Radcliffe Fellow Leaves Biology Test Tubes Behind, Picks Up Camera

Photo by Kris SnibbePhoto by Kris Snibbe
Harvard Gazette
March 22, 2012
By Alvin Powell

As a molecular genetics professor, Benny Shilo has spent much of the past three decades in a lab. He heads his own research group at the Weizmann Institute of Science in Israel and has had findings published in Nature, Science, Cell, and other scientific journals. He has been Weizmann's dean of biochemistry and chair of the Department of Molecular Genetics.

Despite those scientific credentials, Shilo traded his lab coat for a camera bag this year, which he is spending at the Radcliffe Institute for Advanced Study.
Instead of peering through a microscope or reading the results of a genetic screen for the last year, Shilo has been peering through a camera lens, working on a project that uses scientific images and photographs of everyday people to explain concepts in developmental biology to the public.

Shilo is pairing the images in a public outreach effort that seeks to better explain what he does. One set of images, for example, shows a protein gradient within the fruit fly embryo, which gives rise to expression of specific genes in distinct domains of the embryo, visualized as different color zones. That image is paired with a photo of people in a museum, gathered around a guide. The scientific image represents a gradually declining concentration of a key signaling molecule. In the museum image, people farther from the guide strain to hear her words, just as the concentration of the chemical is weaker farther from its source.

Sheep guided by a Bedouin shepherd. Like the migrating cells, the sheep follow a directional cue in Rehovot, Israel. Rehovot is known as the "City of Science and Culture." Photo by Benny ShiloSheep guided by a Bedouin shepherd. Like the migrating cells, the sheep follow a directional cue in Rehovot, Israel. Rehovot is known as the "City of Science and Culture." Photo by Benny Shilo

The concentration gradient explains an important concept in developmental biology: how cells get different development signals from the same molecule, causing them to develop into discrete body parts at varying distances from the molecule's source.

Shilo's work, which includes dozens of images, has already been the subject of a show at Radcliffe and is being considered by some academic publishers as the subject of a book. Shilo is talking with Harvard's Department of Molecular and Cellular Biology about using his work in science education and outreach. He said it is likely to be shown again when he returns to the Weizmann. He's also exploring creating a Web page on the project and isconsidering other applications, such as having high school students engage in a similar project as a way to learn key concepts.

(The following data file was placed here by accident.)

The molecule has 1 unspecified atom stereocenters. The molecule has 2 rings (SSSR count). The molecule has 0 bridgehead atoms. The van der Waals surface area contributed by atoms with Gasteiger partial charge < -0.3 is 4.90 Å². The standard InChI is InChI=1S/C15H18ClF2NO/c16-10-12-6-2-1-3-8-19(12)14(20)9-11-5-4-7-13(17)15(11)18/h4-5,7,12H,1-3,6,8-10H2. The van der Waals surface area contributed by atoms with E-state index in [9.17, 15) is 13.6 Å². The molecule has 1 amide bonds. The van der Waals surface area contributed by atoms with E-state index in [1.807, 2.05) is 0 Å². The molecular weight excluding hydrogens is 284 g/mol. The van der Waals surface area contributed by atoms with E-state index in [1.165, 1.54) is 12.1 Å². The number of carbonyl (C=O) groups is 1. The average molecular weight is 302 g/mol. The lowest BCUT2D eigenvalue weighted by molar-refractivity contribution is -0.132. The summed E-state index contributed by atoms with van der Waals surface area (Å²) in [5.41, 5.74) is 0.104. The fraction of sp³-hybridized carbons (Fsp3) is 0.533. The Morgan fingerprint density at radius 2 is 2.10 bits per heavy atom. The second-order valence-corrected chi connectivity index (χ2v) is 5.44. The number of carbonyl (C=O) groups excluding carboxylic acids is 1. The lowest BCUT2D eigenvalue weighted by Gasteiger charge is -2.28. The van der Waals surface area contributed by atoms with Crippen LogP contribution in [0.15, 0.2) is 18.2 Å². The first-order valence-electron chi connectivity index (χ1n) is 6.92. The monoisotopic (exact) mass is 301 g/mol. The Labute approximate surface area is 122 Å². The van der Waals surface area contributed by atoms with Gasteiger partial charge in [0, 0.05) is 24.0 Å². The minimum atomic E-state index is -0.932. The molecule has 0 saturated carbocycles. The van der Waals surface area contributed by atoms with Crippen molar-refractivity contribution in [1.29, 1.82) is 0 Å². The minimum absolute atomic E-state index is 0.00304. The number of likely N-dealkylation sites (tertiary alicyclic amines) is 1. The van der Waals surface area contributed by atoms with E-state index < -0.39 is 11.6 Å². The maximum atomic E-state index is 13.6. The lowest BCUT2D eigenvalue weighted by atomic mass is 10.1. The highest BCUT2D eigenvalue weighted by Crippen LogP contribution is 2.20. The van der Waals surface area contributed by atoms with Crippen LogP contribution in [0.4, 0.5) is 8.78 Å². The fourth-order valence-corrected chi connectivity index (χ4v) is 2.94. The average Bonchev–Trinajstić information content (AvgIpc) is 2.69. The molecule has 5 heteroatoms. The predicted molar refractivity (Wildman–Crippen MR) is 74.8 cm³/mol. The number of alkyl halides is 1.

Shilo first considered coming to Radcliffe two years ago, but said he didn't want to spend the time writing a major review paper or doing some similar scientific activity. He understood that the fellowship's gift of time is a rare commodity, so he took a year to think about a project that would use the time creatively and allow him to try new things.

"I wanted something different that I could do on my own," Shilo said. "I wanted to somehow evoke the same response from an audience with scientific pictures as with nonscientific pictures."

The paired images, Shilo said, are intended to make a viewer understand what it's like to be a cell, by starting with key scientific concepts and then finding analogous circumstances in human life.

"Because of my background, I'm coming at it from the scientific side, defining paradigms and thinking of metaphors, and then going out and photographing," Shilo said.

The process can be useful not just to the public, Shilo said, but to scientists as well. Working on the project forced him to narrow his focus to the concepts that are most important.

"You have to crystallize a concept to its barest essentials, just the most important facts, in order to find analogies," Shilo said.

On a recent Sunday, Shilo grabbed a camera and headed to the Hi-Rise Bread Co. in Cambridge. He explained what he wanted to the baker and then shot images of the yeast, the starter dough, and the baked bread to help explain how stem cells 

provide a continuous source of differentiated cells in the body.

The year at Radcliffe has been rejuvenating, and in a way has brought him full circle in life, Shilo said. It has returned him to a part of the world important in his own development as a scientist. After getting his doctorate from Hebrew University, he came to the Massachusetts Institute of Technology for a postdoctoral fellowship, during which he undertook early genetic work on cancer genes that serendipitously directed him toward developmental biology.

"It's a timeout from your regular life," Shilo said of the Radcliffe Fellowship. "I got a chance to express my creativity in a different way." 

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